Despite Montana’s health care industry warning that masks and visitation restrictions at medical facilities could become permanent, House Republicans passed a bill Monday that would prevent hospitals, nursing homes and other medical facilities from requiring any type of immunizations for staff, visitors or patients.
While indicating they had read House Bill 702 as doing just that, two influential GOP lawmakers in the House stood up to speak in favor of the bill, saying they had gotten assurances from the office of Republican Gov. Greg Gianforte that the concerns brought by medical providers were overblown.
“I now understand that’s not going to be the case, but because we have our most vulnerable in those facilities and we have people who don’t know what they’re carrying around or what they’re immune to, it concerned me,” Rep. Ed Buttrey, R-Great Falls, said, speaking in favor of the bill during the House's debate. “So I’m glad that’s been addressed.”
Rep. Llew Jones, a Conrad Republican who is the top lawmaker on the House Appropriations Committee, rarely speaks on the floor about policy bills, but also rose to offer a lukewarm endorsement of the measure.
“All my rural hospitals weighed in and they shared that visitation rights could be potentially significantly limited, (and) the nursing homes and assisted living centers,” Jones said, adding that his mother lives in an assisted living facility.
He said he had “grave concerns” about the measure, but that he had met with a group that included Republican Speaker of the House Wylie Galt, Lt. Gov. Kristin Juras and a medical policy expert from the governor’s office, and they allayed his concerns. Speaking after the floor session, Jones acknowledged some lingering issues with the bill, but repeated that he was deferring to "the second floor" of the Capitol, where the governor's office is housed.
“Plainly reading it, my concerns exist,” Jones said. “Listening to the lawyer and the medical experts on the second floor, they said that that’s not real. That they didn’t perceive it as real. … What I’d really hate to find out is when I go to visit my mother you’re not allowed to.”
The governor's office didn't immediately return a request for clarification on that interpretation of the bill Monday.
Earlier in the day, organizations representing physicians, hospitals and other medical providers held a joint press conference in which they spoke out forcefully against the measure. They argued the bill would forbid them from continuing to require that staff be inoculated to keep potential carriers of vaccine-preventable diseases away from vulnerable populations, like nursing homes or neonatal intensive care units. Those facilities also wouldn't be allowed to limit unvaccinated patients from accessing facilities where vulnerable populations are housed, they said.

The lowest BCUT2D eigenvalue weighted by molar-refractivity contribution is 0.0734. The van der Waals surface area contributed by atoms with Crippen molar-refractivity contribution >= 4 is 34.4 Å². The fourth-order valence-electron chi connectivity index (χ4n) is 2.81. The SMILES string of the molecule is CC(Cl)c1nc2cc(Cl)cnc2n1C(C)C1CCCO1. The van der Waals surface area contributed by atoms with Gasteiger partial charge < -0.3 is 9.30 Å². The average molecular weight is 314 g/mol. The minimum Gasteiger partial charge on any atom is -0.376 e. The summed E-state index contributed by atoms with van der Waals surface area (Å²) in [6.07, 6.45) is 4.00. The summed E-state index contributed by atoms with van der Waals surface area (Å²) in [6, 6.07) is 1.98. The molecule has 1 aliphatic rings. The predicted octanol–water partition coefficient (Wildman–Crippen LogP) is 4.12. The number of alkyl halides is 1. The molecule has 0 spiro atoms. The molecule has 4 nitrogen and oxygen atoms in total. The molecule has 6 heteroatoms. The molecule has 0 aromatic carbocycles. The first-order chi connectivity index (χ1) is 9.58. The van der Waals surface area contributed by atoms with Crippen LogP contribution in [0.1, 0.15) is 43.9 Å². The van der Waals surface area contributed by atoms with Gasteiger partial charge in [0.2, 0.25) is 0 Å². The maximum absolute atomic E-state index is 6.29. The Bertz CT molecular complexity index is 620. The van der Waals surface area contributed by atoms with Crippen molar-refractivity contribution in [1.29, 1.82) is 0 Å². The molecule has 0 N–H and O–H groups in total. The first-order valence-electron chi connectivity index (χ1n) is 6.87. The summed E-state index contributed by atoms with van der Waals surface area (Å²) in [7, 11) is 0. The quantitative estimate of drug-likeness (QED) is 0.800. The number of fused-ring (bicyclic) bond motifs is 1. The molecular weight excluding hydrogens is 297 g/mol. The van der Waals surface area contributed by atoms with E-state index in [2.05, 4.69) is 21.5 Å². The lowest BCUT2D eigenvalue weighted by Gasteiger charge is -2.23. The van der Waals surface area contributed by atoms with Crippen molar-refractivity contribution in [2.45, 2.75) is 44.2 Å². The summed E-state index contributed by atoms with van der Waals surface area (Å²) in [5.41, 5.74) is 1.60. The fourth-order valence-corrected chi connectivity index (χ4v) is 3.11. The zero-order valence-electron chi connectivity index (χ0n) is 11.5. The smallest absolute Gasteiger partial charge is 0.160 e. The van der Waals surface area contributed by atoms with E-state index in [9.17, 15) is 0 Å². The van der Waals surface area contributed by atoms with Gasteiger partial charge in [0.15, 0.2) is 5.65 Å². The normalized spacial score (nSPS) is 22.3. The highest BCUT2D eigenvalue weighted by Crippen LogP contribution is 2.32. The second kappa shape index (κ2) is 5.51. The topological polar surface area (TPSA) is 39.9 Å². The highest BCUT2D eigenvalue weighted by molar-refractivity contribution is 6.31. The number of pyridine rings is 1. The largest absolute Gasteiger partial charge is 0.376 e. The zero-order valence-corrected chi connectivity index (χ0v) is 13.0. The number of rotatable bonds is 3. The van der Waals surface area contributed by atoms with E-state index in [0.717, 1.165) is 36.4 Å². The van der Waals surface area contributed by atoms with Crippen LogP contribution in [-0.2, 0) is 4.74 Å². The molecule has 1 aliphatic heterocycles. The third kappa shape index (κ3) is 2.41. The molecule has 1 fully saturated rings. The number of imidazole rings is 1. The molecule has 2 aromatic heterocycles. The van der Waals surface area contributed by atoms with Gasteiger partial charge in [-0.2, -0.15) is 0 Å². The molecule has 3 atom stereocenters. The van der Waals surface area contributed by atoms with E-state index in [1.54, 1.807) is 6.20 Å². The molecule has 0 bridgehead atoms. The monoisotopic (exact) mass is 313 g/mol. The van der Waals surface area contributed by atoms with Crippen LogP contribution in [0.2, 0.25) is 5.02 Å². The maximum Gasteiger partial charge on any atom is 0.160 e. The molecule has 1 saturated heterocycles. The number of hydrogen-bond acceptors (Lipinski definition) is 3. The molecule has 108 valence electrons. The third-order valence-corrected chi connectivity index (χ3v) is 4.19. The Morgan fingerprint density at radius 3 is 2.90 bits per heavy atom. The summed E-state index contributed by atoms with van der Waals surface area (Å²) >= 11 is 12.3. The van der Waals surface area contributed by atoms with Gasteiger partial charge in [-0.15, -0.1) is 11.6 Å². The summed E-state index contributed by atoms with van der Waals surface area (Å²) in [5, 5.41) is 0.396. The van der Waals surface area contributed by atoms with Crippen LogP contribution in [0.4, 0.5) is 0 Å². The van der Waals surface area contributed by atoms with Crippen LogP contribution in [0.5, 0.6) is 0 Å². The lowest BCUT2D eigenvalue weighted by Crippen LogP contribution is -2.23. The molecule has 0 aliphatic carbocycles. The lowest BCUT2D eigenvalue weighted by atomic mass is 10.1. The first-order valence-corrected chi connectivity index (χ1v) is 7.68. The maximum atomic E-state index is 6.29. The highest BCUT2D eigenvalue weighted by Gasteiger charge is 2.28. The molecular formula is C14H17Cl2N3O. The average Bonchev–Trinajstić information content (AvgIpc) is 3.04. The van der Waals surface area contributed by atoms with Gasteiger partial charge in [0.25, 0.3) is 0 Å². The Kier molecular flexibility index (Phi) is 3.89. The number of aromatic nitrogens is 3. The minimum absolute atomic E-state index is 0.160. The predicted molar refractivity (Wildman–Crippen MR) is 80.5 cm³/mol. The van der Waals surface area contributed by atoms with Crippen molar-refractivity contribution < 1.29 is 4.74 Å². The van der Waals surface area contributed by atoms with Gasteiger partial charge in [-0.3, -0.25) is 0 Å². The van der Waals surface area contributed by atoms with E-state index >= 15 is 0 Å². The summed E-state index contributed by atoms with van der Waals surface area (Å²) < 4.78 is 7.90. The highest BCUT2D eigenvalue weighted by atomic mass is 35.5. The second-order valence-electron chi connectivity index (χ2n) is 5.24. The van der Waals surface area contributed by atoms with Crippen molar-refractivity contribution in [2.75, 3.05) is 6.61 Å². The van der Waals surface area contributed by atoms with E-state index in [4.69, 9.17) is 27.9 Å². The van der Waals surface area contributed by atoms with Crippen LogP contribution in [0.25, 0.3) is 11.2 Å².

“This bill goes way beyond any objections to COVID-19 vaccines and unravels more than 50 years of medical science and expert guidance in protecting patients and health care workers from infectious diseases,” said Rich Rasmussen, the president and chief executive officer of the Montana Hospital Association.
Rasmussen said hospitals will be forced “to operate under the assumption that no one has been vaccinated,” potentially resulting in being forced to indefinitely require visitors to wear masks. Some facilities, like ICUs or nursing homes, could prohibit all visitors as a result, medical officials said, because the risks posed by some vaccine-preventable diseases are too high.
Dr. Pam Cutler, President of the Montana Medical Association, argued that other states that have enacted similar legislation have seen vaccination rates go down, and the rates of diseases go up.
“Our vulnerable populations, children, the elderly, children with cancer, these groups really need to know their fellow Montanans and their government officials are doing everything they can to protect them,” Cutler said.
She added, “Other than the rare, legitimate medical or religious exemptions, every eligible person that makes the choice to not be vaccinated is making a choice that puts others at risk.”
Freedom of choice was exactly why Republicans argued the legislation is needed. Rep. Jennifer Carlson, R-Manhattan, sponsored the bill, and sought to reassure lawmakers that despite what the medical industry said would be the effects of the bill, it wouldn’t substantially change anything.
“This bill does not in any way prevent any employer from taking reasonable safety precautions, just as any hospital currently does, for example, with an employee who does not have a flu shot,” Carlson said.
The House concurred with the Senate amendments to HB 702 by a party-line, 67-32 final vote. The bill now goes to Gianforte to consider.